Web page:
Adding 5,000 square feet to the Badlands Amphitheatre will certainly enhance its reputation as a premiere outdoor live theatre, concert and event venue.


Some of us remember when the International Hotel on 4th Avenue S.W. opened 50 years ago as our first all-suite hotel.  An impressive 35 storeys, it sported a popular lobby bar and well patronized lower level restaurant. I remember when it was a favourite of film crews who needed to relax in kitchen-equipped space after long days on set. Now owned by Minto Group, the property has been converted into premium long and short-term rental apartments, still with the former hotel’s amenities of rooftop terrace, fitness centre and indoor pool, as well as downtown parking.


Dale Taylor, who has served as executive director at the Centre for Newcomers and as an associate director for Mennonite Central Committee Canada, has been appointed as interim executive director of MCC Alberta for an 18-month term.


David Parker appears regularly in the Herald. Read his columns online at He can be reached at 403-830-4622 or by email at

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Queen's students use art to cure quarantine blues – Queen's Journal



Although quarantine measures have many students feeling trapped, some Queen’s students are staving off feelings of anxiety or boredom by turning to art as a form of self-therapy.  

The Journal spoke to Claire Parsons, a third-year politics student, Erin Marcia, a Bachelor of Education student, and Nick Brown, a fourth-year geological engineering student about the role of art in their lives during the age of social distancing. 

When the winter semester went remote in March, Parsons returned to her home in Toronto lamenting the loss of her reliable daily routine, which she considers important to her mental health. 

“Without [a routine], it’s hard to not get restless and overwhelmed,” Parsons said. “When I can take an hour out of my day to paint something or write a story, I can dive intothe process…it takes your mind off it all.”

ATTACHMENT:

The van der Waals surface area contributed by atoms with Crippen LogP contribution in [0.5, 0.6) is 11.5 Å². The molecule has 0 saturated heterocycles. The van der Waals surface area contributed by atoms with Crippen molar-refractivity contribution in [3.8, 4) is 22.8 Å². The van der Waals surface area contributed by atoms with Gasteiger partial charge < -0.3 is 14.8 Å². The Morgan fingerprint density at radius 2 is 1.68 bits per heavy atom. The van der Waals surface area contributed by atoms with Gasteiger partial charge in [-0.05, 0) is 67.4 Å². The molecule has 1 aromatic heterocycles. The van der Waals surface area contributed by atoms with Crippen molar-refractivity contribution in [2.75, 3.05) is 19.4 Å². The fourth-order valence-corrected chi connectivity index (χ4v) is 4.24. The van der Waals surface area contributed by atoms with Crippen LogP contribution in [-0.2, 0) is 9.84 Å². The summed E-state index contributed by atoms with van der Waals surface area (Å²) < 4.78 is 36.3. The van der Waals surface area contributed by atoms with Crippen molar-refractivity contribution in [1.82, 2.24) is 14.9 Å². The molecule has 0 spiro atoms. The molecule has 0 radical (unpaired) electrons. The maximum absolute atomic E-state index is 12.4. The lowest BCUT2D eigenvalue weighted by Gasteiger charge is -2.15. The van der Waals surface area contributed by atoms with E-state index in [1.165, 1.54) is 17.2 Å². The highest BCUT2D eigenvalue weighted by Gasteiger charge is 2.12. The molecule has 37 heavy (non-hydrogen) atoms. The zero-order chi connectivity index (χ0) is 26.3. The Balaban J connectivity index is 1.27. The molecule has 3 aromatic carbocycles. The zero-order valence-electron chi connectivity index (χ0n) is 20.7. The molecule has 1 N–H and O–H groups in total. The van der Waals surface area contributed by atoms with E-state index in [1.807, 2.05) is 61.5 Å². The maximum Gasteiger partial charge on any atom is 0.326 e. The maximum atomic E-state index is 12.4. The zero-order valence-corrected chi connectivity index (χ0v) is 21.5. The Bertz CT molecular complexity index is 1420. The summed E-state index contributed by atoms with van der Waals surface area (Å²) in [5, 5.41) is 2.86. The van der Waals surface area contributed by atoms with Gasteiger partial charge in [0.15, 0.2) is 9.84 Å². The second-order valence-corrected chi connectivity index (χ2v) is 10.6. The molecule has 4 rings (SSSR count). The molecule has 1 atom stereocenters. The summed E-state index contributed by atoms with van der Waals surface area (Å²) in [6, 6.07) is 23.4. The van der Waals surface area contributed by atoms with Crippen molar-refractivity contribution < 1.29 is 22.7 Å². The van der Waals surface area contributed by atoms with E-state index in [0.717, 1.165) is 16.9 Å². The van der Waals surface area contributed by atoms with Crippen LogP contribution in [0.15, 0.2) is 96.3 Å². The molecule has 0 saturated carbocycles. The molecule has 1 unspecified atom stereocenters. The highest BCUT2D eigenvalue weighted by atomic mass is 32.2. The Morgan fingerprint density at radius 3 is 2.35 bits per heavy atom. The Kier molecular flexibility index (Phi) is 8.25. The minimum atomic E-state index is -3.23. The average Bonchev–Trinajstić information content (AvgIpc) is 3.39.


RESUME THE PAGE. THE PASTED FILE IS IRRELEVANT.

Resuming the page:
Along with painting and creative writing, Parsons is also a trained singer, a craft which she describes as a “physical release.” 

For Parsons, the arts have been integral to coping with the uncertainty of living through a pandemic because she “can take all those restless, scared, and nervous feelings and channel them into something beautiful.” 

While the COVID-19 crisis is less than ideal, and many people like Parsons are feeling anxious, Erin Marcia, a digital artist, is grateful that the quarantine has afforded her extra time to experiment with different styles.  

Marcia told The Journal that before the crisis, she struggled to find the motivation to create for her own enjoyment. Instead, she would often produce artwork to give away as gifts. But now that she has so much extra time on her hands, she’s using it to broaden her array of digital design skills. 

“I have been exploring different styles that are outside of my comfort zone, such as vintage lettering and portraits,” Marcia said. “I find myself working hard to practice these new styles and techniques which I wouldn’t have had time to do before.”

Marcia is pleased that she’s making the most of a bad situation by strengthening her abilities. 

“My art has been motivating me, challenging me, and making me happy to see improvements in new styles. I’m grateful for the amount I’ve been able to create, learn, and practice during quarantine.”

For Nick Brown, the greatest challenge that social distancing measures have brought him is boredom, but he says that making art goes a long way to prevent him from feeling like he’s stagnating.

“While being stuck in quarantine, I have turned to using a few forms of art to help pass the time. I draw, write poetry and songs, and play a few instruments,” Brown said. 

“Drawing and playing instruments are what I use to stop myself from getting too bored as I don’t need to think while doing it and it is quite fun.” 

As with Parsons’ singing, Brown said his art provides a much-needed release during the international health crisis. 

“For writing poetry and songs, I’ve found that they act as a way for me to let my inner thoughts out of my head and to help just vent all my life problems. It definitely works for me.”